Altruistic viruses

Cafeteria roenbergensisVirophages (the name means virus eater) were first discovered to replicate only in amoeba infected with the giant mimiviruses or mamaviruses.  They reduce yields of the giant viruses, and also decrease killing of the host cell. Another virophage called mavirus has been found to integrate into the genome of its host and behaves like an inducible antiviral defense system (link to paper).

The host cell of the virophage mavirus is Cafeteria roenbergensis, Cro (pictured), a marine phagotropic flagellate, that is infected with the giant virus CroV (Cafeteria roenbergensis virus). When Cro cells are infected with a mixture of mavirus and CroV, the virophage integrates into the host cell genome. There it remains silent; the cells survive, and no virophage particles are produced. Such cells can be called lysogens, a name applied to bacteria containing integrated bacteriophage genomes, or prophages.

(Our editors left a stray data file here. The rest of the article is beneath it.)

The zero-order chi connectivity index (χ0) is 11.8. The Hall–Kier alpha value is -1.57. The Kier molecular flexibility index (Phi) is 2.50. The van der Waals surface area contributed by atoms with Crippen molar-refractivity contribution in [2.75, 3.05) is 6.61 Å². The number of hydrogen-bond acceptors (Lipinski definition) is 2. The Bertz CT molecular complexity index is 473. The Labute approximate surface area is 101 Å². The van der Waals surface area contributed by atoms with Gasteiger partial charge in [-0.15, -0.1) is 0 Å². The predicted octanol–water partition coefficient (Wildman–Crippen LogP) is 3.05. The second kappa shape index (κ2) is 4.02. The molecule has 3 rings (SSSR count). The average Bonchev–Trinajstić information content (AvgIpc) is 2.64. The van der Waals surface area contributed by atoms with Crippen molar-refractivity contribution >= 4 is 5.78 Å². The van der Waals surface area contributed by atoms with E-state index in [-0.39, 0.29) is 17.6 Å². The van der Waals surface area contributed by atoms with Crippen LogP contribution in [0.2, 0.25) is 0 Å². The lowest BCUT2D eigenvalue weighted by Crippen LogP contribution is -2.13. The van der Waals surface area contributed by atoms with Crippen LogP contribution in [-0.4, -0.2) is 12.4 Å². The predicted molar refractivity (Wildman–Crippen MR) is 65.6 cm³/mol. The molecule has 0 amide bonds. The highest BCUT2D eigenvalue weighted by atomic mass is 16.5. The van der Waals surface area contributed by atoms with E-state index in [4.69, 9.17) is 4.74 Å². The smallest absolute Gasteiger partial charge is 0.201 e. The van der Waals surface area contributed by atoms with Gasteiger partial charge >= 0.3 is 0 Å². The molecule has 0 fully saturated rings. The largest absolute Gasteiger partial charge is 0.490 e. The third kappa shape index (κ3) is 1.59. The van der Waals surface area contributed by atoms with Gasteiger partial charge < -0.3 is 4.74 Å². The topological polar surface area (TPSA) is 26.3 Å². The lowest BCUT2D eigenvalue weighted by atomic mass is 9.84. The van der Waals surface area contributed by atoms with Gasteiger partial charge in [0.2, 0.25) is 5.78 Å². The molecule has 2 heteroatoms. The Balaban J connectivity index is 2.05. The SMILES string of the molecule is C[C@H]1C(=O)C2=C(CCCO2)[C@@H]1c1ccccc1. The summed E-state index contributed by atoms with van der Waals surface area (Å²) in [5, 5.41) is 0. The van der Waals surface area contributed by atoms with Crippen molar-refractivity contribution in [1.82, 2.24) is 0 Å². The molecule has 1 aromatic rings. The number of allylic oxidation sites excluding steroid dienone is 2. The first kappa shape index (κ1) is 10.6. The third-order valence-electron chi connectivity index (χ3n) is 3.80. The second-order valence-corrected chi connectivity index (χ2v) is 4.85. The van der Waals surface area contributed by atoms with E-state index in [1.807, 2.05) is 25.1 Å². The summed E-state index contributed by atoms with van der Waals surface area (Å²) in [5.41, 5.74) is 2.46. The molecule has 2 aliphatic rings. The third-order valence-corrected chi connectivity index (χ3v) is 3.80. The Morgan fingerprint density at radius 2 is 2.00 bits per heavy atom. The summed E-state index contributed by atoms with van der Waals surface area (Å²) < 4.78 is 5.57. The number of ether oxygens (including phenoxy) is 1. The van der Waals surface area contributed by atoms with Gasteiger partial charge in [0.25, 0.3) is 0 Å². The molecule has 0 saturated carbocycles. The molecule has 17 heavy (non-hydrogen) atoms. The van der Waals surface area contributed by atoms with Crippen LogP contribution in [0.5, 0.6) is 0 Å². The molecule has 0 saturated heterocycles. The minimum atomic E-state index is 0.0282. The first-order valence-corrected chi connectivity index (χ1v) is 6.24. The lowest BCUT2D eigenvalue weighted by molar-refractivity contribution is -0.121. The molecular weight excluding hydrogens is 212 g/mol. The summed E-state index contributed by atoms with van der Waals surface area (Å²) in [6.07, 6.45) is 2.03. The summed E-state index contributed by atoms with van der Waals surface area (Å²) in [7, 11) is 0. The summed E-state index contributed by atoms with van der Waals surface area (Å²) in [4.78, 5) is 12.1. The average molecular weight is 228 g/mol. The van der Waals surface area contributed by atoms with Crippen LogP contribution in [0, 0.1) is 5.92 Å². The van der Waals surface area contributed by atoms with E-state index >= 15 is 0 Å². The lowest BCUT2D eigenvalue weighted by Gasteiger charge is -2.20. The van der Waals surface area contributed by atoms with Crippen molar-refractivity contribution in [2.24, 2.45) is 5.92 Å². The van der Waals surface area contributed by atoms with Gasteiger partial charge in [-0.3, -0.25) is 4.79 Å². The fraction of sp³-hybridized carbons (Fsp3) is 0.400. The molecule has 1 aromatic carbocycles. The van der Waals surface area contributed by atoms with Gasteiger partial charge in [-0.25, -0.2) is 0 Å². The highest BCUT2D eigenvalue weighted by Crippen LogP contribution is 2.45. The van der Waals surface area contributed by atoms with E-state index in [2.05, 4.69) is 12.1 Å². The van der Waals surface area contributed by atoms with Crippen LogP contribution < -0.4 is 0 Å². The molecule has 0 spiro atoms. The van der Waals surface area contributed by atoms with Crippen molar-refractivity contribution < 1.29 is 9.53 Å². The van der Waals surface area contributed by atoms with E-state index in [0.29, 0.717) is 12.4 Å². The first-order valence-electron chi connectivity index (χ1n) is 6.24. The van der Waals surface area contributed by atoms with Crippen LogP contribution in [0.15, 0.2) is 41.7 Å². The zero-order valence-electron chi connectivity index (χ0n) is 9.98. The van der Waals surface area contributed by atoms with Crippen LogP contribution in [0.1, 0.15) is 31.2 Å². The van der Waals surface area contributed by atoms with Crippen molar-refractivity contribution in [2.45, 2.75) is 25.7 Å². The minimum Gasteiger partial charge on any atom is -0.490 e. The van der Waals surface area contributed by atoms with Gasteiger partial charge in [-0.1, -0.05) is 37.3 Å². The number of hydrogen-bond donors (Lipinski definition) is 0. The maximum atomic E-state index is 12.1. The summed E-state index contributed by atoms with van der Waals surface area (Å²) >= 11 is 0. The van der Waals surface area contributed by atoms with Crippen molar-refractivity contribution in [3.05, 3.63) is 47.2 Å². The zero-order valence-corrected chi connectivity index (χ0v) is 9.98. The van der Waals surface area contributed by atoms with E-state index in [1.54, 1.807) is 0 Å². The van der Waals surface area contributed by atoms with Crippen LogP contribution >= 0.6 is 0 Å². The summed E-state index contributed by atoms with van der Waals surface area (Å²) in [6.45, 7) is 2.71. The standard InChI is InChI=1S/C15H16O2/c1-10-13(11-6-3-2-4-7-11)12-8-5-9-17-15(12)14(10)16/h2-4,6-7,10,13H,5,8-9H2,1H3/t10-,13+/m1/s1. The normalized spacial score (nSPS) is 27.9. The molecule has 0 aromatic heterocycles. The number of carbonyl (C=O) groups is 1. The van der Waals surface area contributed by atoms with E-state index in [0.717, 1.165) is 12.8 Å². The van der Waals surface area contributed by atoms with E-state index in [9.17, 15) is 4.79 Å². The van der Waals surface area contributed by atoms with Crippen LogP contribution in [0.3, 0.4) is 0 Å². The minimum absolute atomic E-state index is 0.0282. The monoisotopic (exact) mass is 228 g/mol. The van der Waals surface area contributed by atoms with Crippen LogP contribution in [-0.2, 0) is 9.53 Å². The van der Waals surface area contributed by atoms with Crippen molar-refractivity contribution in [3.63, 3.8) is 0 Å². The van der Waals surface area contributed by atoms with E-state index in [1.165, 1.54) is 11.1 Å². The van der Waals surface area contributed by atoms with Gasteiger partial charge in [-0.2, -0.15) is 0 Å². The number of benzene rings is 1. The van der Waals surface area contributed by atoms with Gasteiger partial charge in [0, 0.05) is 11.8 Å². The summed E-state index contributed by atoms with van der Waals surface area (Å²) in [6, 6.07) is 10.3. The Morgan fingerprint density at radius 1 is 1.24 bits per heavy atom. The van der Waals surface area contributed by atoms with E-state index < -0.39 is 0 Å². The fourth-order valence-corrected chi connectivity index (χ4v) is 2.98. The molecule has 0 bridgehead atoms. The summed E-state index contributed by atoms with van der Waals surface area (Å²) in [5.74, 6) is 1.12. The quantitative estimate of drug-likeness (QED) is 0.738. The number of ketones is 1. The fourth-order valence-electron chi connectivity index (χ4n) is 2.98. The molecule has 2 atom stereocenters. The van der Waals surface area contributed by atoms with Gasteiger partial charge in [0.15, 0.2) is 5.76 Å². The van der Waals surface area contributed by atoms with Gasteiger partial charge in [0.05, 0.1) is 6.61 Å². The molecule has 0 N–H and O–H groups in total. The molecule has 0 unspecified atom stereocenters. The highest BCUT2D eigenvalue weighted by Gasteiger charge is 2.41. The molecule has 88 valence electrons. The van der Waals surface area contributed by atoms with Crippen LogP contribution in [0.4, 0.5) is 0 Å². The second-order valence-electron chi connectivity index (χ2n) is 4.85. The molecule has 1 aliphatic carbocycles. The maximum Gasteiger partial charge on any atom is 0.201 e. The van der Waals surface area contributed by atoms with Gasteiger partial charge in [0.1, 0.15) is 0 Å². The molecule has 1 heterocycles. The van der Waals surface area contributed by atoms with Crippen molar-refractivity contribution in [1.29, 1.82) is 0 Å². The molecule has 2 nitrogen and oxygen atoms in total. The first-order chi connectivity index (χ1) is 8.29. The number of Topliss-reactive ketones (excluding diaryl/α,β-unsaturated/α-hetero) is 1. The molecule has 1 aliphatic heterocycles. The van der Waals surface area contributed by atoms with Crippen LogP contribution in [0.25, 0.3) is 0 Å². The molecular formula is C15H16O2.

How does the mavirus genome integrate into the Cro cell? The viral genome encodes an integrase, an enzyme that cuts host DNA and inserts a copy of the viral genome. Retroviruses achieve the same feat via an integrase.

When Cro-mavirus lysogens are infected with CroV, the integrated mavirus genome is transcribed to RNA, the viral DNA replicates, and new virus particles are formed. These virophages inhibit the replication of CroV by 100-1000 fold. As a consequence, the host cell population survives.